Fatty Liver refers to the build-up of fat in the cells of the liver. Unlike what many believe, eating fatty foods does not lead to this accumulation of fat in the liver. The liver plays a key role in the normal metabolism of the body, which includes the breakdown of fats, and when there is some disruption to this normal metabolic process, fats may accumulate in the liver cells.
What Causes Fatty Liver
Fatty liver is most commonly associated with metabolic syndrome (diabetes mellitus, hypertension, hyperlipidaemia and obesity) as well as excessive alcohol intake. Other conditions listed below may also result in the development of fatty liver (by no means an exhaustive list):
• Glycogen storage disease
• Acute fatty liver of pregnancy
• Severe weight loss
• Gastric bypass surgery
• Inflammatory bowel disease
• Certain medication e.g. methotrexate, tamoxifen, amiodarone
What are the Symptoms of Fatty Liver?
There are usually no symptoms. Fatty liver is most commonly detected through routine screening, where a slightly enlarged liver may be found on physical examination, or there may be raised liver enzymes. An ultrasound examination may show fatty build-up in the liver.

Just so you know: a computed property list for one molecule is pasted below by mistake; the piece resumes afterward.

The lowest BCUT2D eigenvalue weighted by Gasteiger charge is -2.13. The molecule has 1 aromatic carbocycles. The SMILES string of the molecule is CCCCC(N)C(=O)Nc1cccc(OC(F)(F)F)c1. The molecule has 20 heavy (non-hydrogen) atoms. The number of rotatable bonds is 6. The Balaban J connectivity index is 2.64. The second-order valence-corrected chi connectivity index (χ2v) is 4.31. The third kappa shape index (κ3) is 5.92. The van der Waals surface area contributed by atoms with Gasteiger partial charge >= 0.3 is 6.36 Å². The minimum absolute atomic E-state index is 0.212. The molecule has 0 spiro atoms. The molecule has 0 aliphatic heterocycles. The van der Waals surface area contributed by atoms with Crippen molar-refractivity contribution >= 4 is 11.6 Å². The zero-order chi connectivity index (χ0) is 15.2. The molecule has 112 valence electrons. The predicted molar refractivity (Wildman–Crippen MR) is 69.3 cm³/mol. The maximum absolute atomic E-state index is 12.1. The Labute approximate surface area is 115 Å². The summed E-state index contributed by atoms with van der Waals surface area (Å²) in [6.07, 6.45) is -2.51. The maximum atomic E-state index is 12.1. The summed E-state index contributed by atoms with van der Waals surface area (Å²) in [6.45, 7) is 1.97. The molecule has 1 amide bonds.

How is Fatty Liver Diagnosed?
Fatty liver is usually diagnosed on ultrasound examination of the liver. Sometimes doctors perform a liver biopsy where there is a need for histological assessment of the condition.
Treatment of fatty liver would largely depend on what is causing it. This may include weight loss, treatment of hypertension, hypercholesterolaemia and diabetes, or stopping the offending medication. Treatment of the underlying cause will generally reverse the fat build-up in the liver cells.
The article above is meant to provide general information and does not replace a doctor's consultation.
Please see your doctor for professional advice.